The year of our Lord 2022 has come and gone. The year was another good one at the foot of Mount Shasta, though not without its trials and challenges. Drought, fire, mud flows and a host of other things all seasoned life by the mountain. Between working out on Truchas Ridge and the opening of our animal hospital in Yreka, I did not get out nearly as much as I normally do, but life has its seasons and hopefully next year will have more time spent high in the mountain, both around Mount Shasta and further afield. Thus, through hardships and blessings, the year ends with hope for the year to come. On to the retrospective!
The first month of 2022 started with a lot of snow, a storm that carried over from December. After nearly a week of precipitation, the storms came to an end, the sun came out and all of a sudden, it felt like spring! Still, Mount Shasta was its usual, spectacular self, producing lenticular clouds and other awesome spectacles to marvel at. Surely, after a few weeks of dry, warm weather, the rain and snow would return…
The shortest month did not provide the answer to the question as to whether the weather would return. The month was warm and dry and only a light dusting of snow at the end of the month saved it from being a total loss in terms of winter weather. The snow that fell in December began to melt off in earnest. The Shasta Valley continued to be the place to go to get outside and explore. The high desert terrain holds rocky mysteries and spectacular vistas bit and small. All in all, it felt like time to start getting back outside. The Hike Mt Shasta kids certainly thought so and decided a campfire dinner was in order!
March continued the dry conditions until the latter half of the month. A large storm move through the area and finally left some snow. While the storm raged around around Mount Shasta, the Valley offered great views of the mountain, unencumbered by much of the storm. Lenticulars heralded the coming weather. We made multiple trips out to the ridge, and took in some awesome sunsets. It was a good month, but the lack of precipitation
April brought more snow than had fallen since the first days of January. The snow even came down at lower elevations, blanketing the Trinity Divide, the Castle Crags and even in town. It may have been spring but it felt more like winter than nearly any point in months. However, by the end of the month, higher elevation places like Orr Lake were palatable and it was time to head out and start camping again.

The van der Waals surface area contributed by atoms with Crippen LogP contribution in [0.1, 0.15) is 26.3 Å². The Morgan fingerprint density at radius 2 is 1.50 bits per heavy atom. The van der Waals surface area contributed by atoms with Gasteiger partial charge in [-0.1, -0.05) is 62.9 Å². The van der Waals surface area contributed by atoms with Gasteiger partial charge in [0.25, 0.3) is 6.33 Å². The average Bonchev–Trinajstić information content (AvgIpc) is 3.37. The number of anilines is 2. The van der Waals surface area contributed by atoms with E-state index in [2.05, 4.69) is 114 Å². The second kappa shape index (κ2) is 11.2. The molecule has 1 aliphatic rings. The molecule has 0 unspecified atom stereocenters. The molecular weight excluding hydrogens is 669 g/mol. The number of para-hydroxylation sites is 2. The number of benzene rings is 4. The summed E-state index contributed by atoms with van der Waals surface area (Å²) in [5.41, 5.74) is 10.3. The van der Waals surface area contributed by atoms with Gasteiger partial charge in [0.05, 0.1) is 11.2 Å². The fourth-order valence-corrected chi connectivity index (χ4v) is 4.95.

Once again, the month was a wet one, with more precipitation falling in a spring month than had fallen in the winter. Nonetheless, it felt like spring. The air was warm, the grass green and the sunshine in between storms felt bright and optimistic. It was a great month around the mountain.
The rainy conditions continued into June. If I recall, 4 out of 5 weekends all had rain. In spite of this, the high country had little snowpack from the winter and so it was wide open to get out and hit the trails. This is a great time of year to hike or backpacking along the Pacific Crest Trail. The section from Gumboot to Parks Creek is particularly awesome, with lakes, rugged terrain and fantastic views of Mount Shasta.
Surprisingly, the wet conditions continued into July, with a sizable storm hitting over Independence Day weekend. Lenticulars and lightning were aboundant and made the first days of the month pretty exciting. However, by the time the storm passed and the new snow on the mountain had faded away, Mount Shasta was left bare, a reminder of how little snow fell during the winter.
Another powerful storm left a small bit of snow around the top of Mount Shasta, continuing the streak of new snow falling on the mountain. Other than that, the month was hot and dry. That didn’t stop the sunsets from being colorful, beautiful and worth getting out and enjoying.
September was a monster. It wasn’t too deep into the month when the Mill and Mountain Fires erupted, leaving destruction in their wakes. The efforts to contain the fires was swift and furious and effective but not before life and property were lost. The Mountain Fire also flared back to life after a week of dormancy, adding to the conflagration’s drama. Thankfully, a merciful rain and snow fell not too long afterward, squelching the flames. The storm was large and Mount Shasta looked like its normal, midwinter self, even though the calendar still said it was summer. Most of the snow was gone in a week but the upper flanks of Mount Shasta had vestigial patches that lingered until more snow arrived.
Though normally autumnal paradise, October was warm. Not hot, but warmer than normal and it made a good month to continue heading up into the high country and exploring lost lakes and rarely seen peaks. Meanwhile, the glaciers on Mount Shasta continued to spew debris and alter the landscape. Mud Creek in particular had been active all summer and this continued into the year’s tenth month.
Snow fell almost immediately as November began. After the first tranche, it was gloriously fall for about two weeks in Mount Shasta. The trees finally began turning color, the days were warm and bright but the sun’s lower angle made for magnificent light. However, the snow soon returned and gave the land a much need drink. Winter came early in 2022 and hasn’t let up yet.
The winter conditions continued all through December. Snow, rime ice, rain have all been abundant this month. It was a good end to an odd year.
May the Lord bless as we charge into 2023!